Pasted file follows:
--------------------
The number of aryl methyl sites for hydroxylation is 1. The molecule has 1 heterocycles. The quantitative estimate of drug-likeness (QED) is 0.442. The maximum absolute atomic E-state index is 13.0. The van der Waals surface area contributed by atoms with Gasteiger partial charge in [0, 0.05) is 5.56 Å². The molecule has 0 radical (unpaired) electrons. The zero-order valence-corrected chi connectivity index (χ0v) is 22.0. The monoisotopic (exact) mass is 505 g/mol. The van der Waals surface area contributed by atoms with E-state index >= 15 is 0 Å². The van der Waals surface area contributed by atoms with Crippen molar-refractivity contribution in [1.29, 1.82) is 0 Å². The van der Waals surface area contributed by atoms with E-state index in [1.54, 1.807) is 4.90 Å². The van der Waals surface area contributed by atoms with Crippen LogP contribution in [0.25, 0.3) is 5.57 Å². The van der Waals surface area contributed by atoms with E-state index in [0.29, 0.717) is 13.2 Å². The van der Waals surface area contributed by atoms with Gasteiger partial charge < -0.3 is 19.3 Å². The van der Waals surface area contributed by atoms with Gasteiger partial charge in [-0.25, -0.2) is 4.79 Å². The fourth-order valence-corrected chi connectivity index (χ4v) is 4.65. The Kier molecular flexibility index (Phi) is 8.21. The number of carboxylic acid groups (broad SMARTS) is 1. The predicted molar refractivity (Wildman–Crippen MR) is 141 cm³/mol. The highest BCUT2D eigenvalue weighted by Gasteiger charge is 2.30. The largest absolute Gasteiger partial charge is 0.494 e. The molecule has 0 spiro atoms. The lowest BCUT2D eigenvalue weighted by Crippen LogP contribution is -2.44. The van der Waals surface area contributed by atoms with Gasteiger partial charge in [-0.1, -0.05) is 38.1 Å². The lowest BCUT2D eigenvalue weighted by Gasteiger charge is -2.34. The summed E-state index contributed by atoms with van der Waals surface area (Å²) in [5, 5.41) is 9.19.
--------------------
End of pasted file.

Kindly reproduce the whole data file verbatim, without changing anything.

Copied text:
The number of aryl methyl sites for hydroxylation is 1. The molecule has 1 heterocycles. The quantitative estimate of drug-likeness (QED) is 0.442. The maximum absolute atomic E-state index is 13.0. The van der Waals surface area contributed by atoms with Gasteiger partial charge in [0, 0.05) is 5.56 Å². The molecule has 0 radical (unpaired) electrons. The zero-order valence-corrected chi connectivity index (χ0v) is 22.0. The monoisotopic (exact) mass is 505 g/mol. The van der Waals surface area contributed by atoms with E-state index >= 15 is 0 Å². The van der Waals surface area contributed by atoms with Crippen molar-refractivity contribution in [1.29, 1.82) is 0 Å². The van der Waals surface area contributed by atoms with E-state index in [1.54, 1.807) is 4.90 Å². The van der Waals surface area contributed by atoms with Crippen LogP contribution in [0.25, 0.3) is 5.57 Å². The van der Waals surface area contributed by atoms with E-state index in [0.29, 0.717) is 13.2 Å². The van der Waals surface area contributed by atoms with Gasteiger partial charge < -0.3 is 19.3 Å². The van der Waals surface area contributed by atoms with Gasteiger partial charge in [-0.25, -0.2) is 4.79 Å². The fourth-order valence-corrected chi connectivity index (χ4v) is 4.65. The Kier molecular flexibility index (Phi) is 8.21. The number of carboxylic acid groups (broad SMARTS) is 1. The predicted molar refractivity (Wildman–Crippen MR) is 141 cm³/mol. The highest BCUT2D eigenvalue weighted by Gasteiger charge is 2.30. The largest absolute Gasteiger partial charge is 0.494 e. The molecule has 0 spiro atoms. The lowest BCUT2D eigenvalue weighted by Crippen LogP contribution is -2.44. The van der Waals surface area contributed by atoms with Gasteiger partial charge in [-0.1, -0.05) is 38.1 Å². The lowest BCUT2D eigenvalue weighted by Gasteiger charge is -2.34. The summed E-state index contributed by atoms with van der Waals surface area (Å²) in [5, 5.41) is 9.19.